Schilling, Heinz: Confessional Europe
The states’ activities also intensified in what had lain largely in the church’s hands during the Middle Ages, when the state had lacked the capacity to manage them. The most important such matters were marriage and the family, education, poor relief, and social welfare. Except for Catholic marriage, which remained a sacrament and thus did not fall under the “mixed matters”, in both Protestant and Catholic lands such matters came under the jurisdiction of both authorities. And if in the long run the state’s competence grew at the church’s expense, the norm was their coordination, despite the frequent differences of opinion and even conflicts between them.
The individual confessions were nonetheless quite differently equipped to protect the church’s interests in mixed matters. Calvinist responsibility for these matters was especially explicit and instrumentally rational in the modern sense: it lay primarily with the congregational presbytery and secondarily with the synod. Where Calvinism was the established religion, both bodies coordinated their activities with those of the civil magistrates. (25) In Lutheran lands, by contrast, the powers of the local congregation were incorporated into the territorial bureaucracy, which allowed the state possibilities for influence and even control.(26) In Catholic lands most of the medieval institutions survived, though here, too, the drive for agreement and coordination can be traced in the episcopal authority, which the Council of Trent strengthened, in the new religious orders, such as the Jesuits, and above all in the state itself. (27) Best known are the Jesuits establishment of schools and universities. In 1576 Peter Canisius (1521-97) could still complain “that the Catholics have so few universities, and such poor ones.” He and others nonetheless pressed forward energetically on this front since the late sixteenth century, and gradually the gap diminished. The essential difference between Protestant and Catholic education consisted in the fact that behind the Calvinist and Lutheran efforts normally stood a territorial patron or even a national state, while in Catholic lands the main effort was borne by internationally organized religious orders, whose colleges, seminaries, and houses of study contributed to the progress of learning, including the natural sciences. (28)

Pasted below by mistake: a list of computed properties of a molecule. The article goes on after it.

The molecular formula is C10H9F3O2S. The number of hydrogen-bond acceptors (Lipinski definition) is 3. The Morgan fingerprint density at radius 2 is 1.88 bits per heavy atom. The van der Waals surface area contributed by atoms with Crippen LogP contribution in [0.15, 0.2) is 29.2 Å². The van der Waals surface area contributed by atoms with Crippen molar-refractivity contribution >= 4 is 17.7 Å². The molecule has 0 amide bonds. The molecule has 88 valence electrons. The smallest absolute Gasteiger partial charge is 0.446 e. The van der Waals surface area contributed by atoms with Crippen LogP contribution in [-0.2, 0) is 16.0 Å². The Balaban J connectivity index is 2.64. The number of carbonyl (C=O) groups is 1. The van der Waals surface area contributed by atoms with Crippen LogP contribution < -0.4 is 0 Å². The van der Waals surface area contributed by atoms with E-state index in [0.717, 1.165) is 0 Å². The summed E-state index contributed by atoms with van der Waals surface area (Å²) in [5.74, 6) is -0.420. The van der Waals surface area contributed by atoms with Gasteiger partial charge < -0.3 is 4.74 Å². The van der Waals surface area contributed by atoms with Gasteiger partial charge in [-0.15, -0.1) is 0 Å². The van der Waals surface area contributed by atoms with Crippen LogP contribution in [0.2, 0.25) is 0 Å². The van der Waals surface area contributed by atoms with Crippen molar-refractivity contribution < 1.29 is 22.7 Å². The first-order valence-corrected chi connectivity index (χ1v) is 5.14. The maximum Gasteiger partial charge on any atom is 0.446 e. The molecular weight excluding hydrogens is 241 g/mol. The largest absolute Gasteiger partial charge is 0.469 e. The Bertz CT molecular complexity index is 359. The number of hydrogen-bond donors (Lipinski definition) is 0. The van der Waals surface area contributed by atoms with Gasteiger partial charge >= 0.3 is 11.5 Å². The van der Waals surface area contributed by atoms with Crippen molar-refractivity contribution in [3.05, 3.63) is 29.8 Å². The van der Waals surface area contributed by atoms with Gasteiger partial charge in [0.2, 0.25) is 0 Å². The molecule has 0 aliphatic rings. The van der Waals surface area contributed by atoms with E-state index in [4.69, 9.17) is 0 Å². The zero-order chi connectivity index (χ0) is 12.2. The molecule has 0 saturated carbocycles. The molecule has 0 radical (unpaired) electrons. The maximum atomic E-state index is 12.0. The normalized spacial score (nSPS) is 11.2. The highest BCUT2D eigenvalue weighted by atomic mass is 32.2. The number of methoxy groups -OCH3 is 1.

Under Calvinism social welfare –care of the poor, orphans, and the sick– belonged to a special institution, the diaconate, governed by the deacons under the presbytery’s supervision. The Calvinist cities developed effective systems of district or neighborhood responsibility for a deacon, or a pair of deacons, who collected alms and supported the needy. In some places this system, which always meant supervision as well as support, became models for secular welfare institutions in the nineteenth century. Lutheranism established the “common chest” at the parish level, though this seldom led to a separate local welfare system, which instead was supplied by the territorial church and the state. Catholicism retained here, too, the medieval plurality of institutions, though with attempts to rationalize them.(29) Independently from these ecclesiastical efforts, the state became active in social welfare, especially in the German territorial states, where the political traditions favored the promotion of the common good through legislation. Hundreds of regulations and poor laws were issued, mostly based symbiotically on religious and political elements without much variation from confession-to-confession.(30)